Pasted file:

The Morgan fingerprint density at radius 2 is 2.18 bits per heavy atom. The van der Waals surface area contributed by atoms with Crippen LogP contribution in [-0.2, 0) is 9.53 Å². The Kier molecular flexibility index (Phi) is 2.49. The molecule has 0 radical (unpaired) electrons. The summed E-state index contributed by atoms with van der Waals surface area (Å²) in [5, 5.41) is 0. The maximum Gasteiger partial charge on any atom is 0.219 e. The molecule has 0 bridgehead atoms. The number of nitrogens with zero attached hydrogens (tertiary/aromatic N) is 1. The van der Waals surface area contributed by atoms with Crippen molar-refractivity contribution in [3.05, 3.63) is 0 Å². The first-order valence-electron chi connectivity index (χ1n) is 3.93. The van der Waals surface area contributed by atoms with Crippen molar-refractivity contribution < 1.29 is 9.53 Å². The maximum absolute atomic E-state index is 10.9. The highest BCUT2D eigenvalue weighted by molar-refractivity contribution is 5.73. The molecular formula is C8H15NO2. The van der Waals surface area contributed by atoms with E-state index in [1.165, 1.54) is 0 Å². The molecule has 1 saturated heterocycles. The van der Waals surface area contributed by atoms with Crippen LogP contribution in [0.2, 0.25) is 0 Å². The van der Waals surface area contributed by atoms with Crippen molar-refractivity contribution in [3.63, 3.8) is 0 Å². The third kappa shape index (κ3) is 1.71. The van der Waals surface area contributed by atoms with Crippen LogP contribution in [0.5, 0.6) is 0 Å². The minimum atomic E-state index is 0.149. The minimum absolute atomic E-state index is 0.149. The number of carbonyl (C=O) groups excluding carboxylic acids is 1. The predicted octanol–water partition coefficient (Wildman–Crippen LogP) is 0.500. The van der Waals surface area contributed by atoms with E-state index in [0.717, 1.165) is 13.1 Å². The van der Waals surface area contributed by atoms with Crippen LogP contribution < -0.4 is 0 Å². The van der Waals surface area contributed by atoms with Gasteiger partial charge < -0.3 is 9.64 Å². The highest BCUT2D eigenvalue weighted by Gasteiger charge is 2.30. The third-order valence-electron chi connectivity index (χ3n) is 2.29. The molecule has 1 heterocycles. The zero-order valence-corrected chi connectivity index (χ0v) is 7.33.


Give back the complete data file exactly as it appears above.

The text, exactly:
The Morgan fingerprint density at radius 2 is 2.18 bits per heavy atom. The van der Waals surface area contributed by atoms with Crippen LogP contribution in [-0.2, 0) is 9.53 Å². The Kier molecular flexibility index (Phi) is 2.49. The molecule has 0 radical (unpaired) electrons. The summed E-state index contributed by atoms with van der Waals surface area (Å²) in [5, 5.41) is 0. The maximum Gasteiger partial charge on any atom is 0.219 e. The molecule has 0 bridgehead atoms. The number of nitrogens with zero attached hydrogens (tertiary/aromatic N) is 1. The van der Waals surface area contributed by atoms with Crippen molar-refractivity contribution in [3.05, 3.63) is 0 Å². The first-order valence-electron chi connectivity index (χ1n) is 3.93. The van der Waals surface area contributed by atoms with Crippen molar-refractivity contribution < 1.29 is 9.53 Å². The maximum absolute atomic E-state index is 10.9. The highest BCUT2D eigenvalue weighted by molar-refractivity contribution is 5.73. The molecular formula is C8H15NO2. The van der Waals surface area contributed by atoms with E-state index in [1.165, 1.54) is 0 Å². The molecule has 1 saturated heterocycles. The van der Waals surface area contributed by atoms with Crippen LogP contribution in [0.2, 0.25) is 0 Å². The van der Waals surface area contributed by atoms with Crippen molar-refractivity contribution in [3.63, 3.8) is 0 Å². The third kappa shape index (κ3) is 1.71. The van der Waals surface area contributed by atoms with Crippen LogP contribution in [0.5, 0.6) is 0 Å². The minimum atomic E-state index is 0.149. The minimum absolute atomic E-state index is 0.149. The number of carbonyl (C=O) groups excluding carboxylic acids is 1. The predicted octanol–water partition coefficient (Wildman–Crippen LogP) is 0.500. The van der Waals surface area contributed by atoms with E-state index in [0.717, 1.165) is 13.1 Å². The van der Waals surface area contributed by atoms with Crippen LogP contribution < -0.4 is 0 Å². The van der Waals surface area contributed by atoms with Gasteiger partial charge < -0.3 is 9.64 Å². The highest BCUT2D eigenvalue weighted by Gasteiger charge is 2.30. The third-order valence-electron chi connectivity index (χ3n) is 2.29. The molecule has 1 heterocycles. The zero-order valence-corrected chi connectivity index (χ0v) is 7.33.